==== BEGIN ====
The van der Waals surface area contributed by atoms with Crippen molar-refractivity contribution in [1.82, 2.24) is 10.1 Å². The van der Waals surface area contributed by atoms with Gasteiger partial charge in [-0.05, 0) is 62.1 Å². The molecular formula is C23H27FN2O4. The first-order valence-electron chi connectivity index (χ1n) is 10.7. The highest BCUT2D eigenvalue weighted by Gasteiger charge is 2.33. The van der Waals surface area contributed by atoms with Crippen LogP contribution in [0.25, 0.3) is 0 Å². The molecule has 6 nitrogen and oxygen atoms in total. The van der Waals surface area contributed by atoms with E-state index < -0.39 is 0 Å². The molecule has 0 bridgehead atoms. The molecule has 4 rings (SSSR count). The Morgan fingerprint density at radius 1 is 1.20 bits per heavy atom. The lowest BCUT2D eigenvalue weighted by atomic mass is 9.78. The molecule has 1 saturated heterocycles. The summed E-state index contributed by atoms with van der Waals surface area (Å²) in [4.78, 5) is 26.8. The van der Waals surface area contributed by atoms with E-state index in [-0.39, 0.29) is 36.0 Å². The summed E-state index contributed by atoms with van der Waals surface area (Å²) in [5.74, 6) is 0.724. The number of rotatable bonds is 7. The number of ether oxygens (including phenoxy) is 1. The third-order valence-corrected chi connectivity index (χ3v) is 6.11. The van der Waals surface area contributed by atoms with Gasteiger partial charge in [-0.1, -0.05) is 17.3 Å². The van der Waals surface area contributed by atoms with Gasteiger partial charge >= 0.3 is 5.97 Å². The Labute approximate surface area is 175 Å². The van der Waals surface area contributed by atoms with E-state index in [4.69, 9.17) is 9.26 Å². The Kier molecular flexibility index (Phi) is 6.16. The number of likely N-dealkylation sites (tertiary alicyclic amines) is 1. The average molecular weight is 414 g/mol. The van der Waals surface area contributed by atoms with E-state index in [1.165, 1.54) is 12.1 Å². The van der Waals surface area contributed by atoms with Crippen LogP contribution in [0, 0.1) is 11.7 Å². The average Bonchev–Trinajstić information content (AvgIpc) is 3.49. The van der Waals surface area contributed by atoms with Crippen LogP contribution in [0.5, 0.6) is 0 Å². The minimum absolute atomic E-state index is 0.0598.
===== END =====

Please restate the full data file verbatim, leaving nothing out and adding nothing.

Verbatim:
The van der Waals surface area contributed by atoms with Crippen molar-refractivity contribution in [1.82, 2.24) is 10.1 Å². The van der Waals surface area contributed by atoms with Gasteiger partial charge in [-0.05, 0) is 62.1 Å². The molecular formula is C23H27FN2O4. The first-order valence-electron chi connectivity index (χ1n) is 10.7. The highest BCUT2D eigenvalue weighted by Gasteiger charge is 2.33. The van der Waals surface area contributed by atoms with Crippen LogP contribution in [0.25, 0.3) is 0 Å². The molecule has 6 nitrogen and oxygen atoms in total. The van der Waals surface area contributed by atoms with E-state index < -0.39 is 0 Å². The molecule has 0 bridgehead atoms. The molecule has 4 rings (SSSR count). The Morgan fingerprint density at radius 1 is 1.20 bits per heavy atom. The lowest BCUT2D eigenvalue weighted by atomic mass is 9.78. The molecule has 1 saturated heterocycles. The summed E-state index contributed by atoms with van der Waals surface area (Å²) in [4.78, 5) is 26.8. The van der Waals surface area contributed by atoms with E-state index in [-0.39, 0.29) is 36.0 Å². The summed E-state index contributed by atoms with van der Waals surface area (Å²) in [5.74, 6) is 0.724. The number of rotatable bonds is 7. The number of ether oxygens (including phenoxy) is 1. The third-order valence-corrected chi connectivity index (χ3v) is 6.11. The van der Waals surface area contributed by atoms with Gasteiger partial charge in [-0.1, -0.05) is 17.3 Å². The van der Waals surface area contributed by atoms with Gasteiger partial charge >= 0.3 is 5.97 Å². The Labute approximate surface area is 175 Å². The van der Waals surface area contributed by atoms with E-state index in [4.69, 9.17) is 9.26 Å². The Kier molecular flexibility index (Phi) is 6.16. The number of likely N-dealkylation sites (tertiary alicyclic amines) is 1. The average molecular weight is 414 g/mol. The van der Waals surface area contributed by atoms with E-state index in [1.165, 1.54) is 12.1 Å². The van der Waals surface area contributed by atoms with Crippen LogP contribution in [0, 0.1) is 11.7 Å². The average Bonchev–Trinajstić information content (AvgIpc) is 3.49. The van der Waals surface area contributed by atoms with Crippen LogP contribution in [0.5, 0.6) is 0 Å². The minimum absolute atomic E-state index is 0.0598.